Kindergarten orientation was today. It was much longer and much more involved than I anticipated, and I couldn’t have been happier for it to have been both of those things, being detail-oriented and a little bit of a control freak like I am.
D was very touchy all morning before we went and even after we got there, snapping at the least little thing or dissolving into fake tears over something miniscule, like I wouldn’t let him wear crocs and made him wear real shoes. The teacher remembered his name from Friday’s testing and was very welcoming. The parents and children had a long “scavenger hunt” list of things to do/find in the classroom, which was a really creative way to get everyone to know where different things are and what they’re for. A little girl tried very hard to get D to sit down and look at a book with her but he knew she was flirting and threw big shade at her and moved on. There appears to be a wide mix of types and sizes of kids in the class, which is nice.
The kids were then taken to the playground to play for a bit until they had to all practice bus loading and unloading (even if your kid doesn’t take the bus, they have to know procedure for field trips). My PTA spy moms were everywhere. It was like that thing Mr Rogers said about the helpers. I pointed them out to D on Monday and while he didn’t know them, they knew who he was, and reported one took his hand to walk and comfort him as he was crying going out to the playground, and asking for me. I felt this in my spirit, physically, as it was happening and we were inside the classroom. I was suddenly taken with the urge to get up and run to him, that something was wrong, but I made myself sit there and let the helpers help, because I will not be there tomorrow when that happens, or the next day, and he has to get used to it. Then I thought maybe it was my own anxiety, until the PTA mom found me later and told me what happened. We are that connected, my boy and me.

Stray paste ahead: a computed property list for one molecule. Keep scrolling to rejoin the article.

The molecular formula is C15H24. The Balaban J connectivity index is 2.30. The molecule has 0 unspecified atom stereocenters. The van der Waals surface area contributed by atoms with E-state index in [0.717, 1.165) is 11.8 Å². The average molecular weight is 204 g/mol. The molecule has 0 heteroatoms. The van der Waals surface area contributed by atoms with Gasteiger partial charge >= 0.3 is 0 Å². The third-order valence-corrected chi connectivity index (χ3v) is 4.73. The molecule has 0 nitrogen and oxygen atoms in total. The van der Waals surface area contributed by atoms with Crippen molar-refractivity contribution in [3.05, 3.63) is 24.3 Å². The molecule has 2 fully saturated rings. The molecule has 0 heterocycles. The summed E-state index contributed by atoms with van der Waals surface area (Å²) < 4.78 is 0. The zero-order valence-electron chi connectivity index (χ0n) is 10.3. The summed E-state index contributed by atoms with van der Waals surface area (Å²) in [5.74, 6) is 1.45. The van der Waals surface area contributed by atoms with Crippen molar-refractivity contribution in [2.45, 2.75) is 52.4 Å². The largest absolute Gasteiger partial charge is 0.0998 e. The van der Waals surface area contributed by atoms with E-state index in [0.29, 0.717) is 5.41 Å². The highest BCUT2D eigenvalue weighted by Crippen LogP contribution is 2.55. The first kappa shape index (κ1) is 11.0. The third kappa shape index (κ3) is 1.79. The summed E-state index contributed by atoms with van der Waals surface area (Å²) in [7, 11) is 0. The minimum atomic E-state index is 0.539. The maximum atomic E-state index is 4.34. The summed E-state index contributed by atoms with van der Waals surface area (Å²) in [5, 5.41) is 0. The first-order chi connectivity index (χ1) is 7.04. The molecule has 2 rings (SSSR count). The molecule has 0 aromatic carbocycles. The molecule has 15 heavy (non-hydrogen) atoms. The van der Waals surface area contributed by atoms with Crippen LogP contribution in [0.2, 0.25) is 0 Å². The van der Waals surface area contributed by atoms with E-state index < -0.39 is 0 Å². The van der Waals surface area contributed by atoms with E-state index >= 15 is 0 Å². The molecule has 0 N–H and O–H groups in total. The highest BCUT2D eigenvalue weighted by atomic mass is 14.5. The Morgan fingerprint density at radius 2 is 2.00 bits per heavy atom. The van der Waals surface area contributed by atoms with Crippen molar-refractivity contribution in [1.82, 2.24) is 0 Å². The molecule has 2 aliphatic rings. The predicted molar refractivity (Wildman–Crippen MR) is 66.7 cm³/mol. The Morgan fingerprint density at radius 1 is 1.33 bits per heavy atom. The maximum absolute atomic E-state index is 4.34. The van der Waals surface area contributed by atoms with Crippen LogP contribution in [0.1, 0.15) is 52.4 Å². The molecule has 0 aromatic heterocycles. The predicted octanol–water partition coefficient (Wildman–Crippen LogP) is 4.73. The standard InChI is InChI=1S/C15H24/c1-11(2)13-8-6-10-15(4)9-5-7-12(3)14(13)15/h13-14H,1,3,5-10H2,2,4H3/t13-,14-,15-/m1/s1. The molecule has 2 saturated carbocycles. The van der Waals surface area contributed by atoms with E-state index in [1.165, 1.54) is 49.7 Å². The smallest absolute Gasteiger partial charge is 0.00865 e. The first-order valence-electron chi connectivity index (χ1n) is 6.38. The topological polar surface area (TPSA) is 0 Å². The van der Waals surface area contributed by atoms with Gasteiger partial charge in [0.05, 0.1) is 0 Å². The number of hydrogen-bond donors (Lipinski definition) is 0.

He was also upset on the bus, and got to sit with the teacher, who is a pretty and smart young lady and I knew his tender heart would show, and so when he gets mad and yells, now she will already know about that other part.
The heads of the PTA gave a talk to all the kindergarten parents (there are six classes!) and I honestly felt proud and amazed at all they are doing and was glad I have already been to a couple meetings. I look forward to a time in the future when I will be as confident about what I’m doing there as they were today. The principal came up and thanked them too, which was nice. He was really involved today, helping direct traffic of the new school parents and generally being present whatever was going on, by the buses, in the lunchroom. It’s a good school and he will be ok. The PTA moms will be there at least the rest of this week.
Tomorrow morning I pretend to know what I’m doing, pretend to be excited and take my little boy clad in the spider man t-shirt he picked out for the first day, his new shoes, and his new spidey backpack with flashing spidey eyes to this big school, where I cannot stay, and I must turn and leave and try to concentrate on work. I’ve been gone for three days and have an enormous amount to do the next three, and I have to think about cranes and luffing jibs and boom size and man baskets and aerials or RTs or crawlers, writing an entire trade magazine cover to cover in a couple weeks.
I just want to go into his room where he is finally peacefully sleeping and grab him up and pull him into bed with me and cry, and whisper, “Not yet, not so fast, please.”
Damn, nobody tells you how hard it is to push them forward.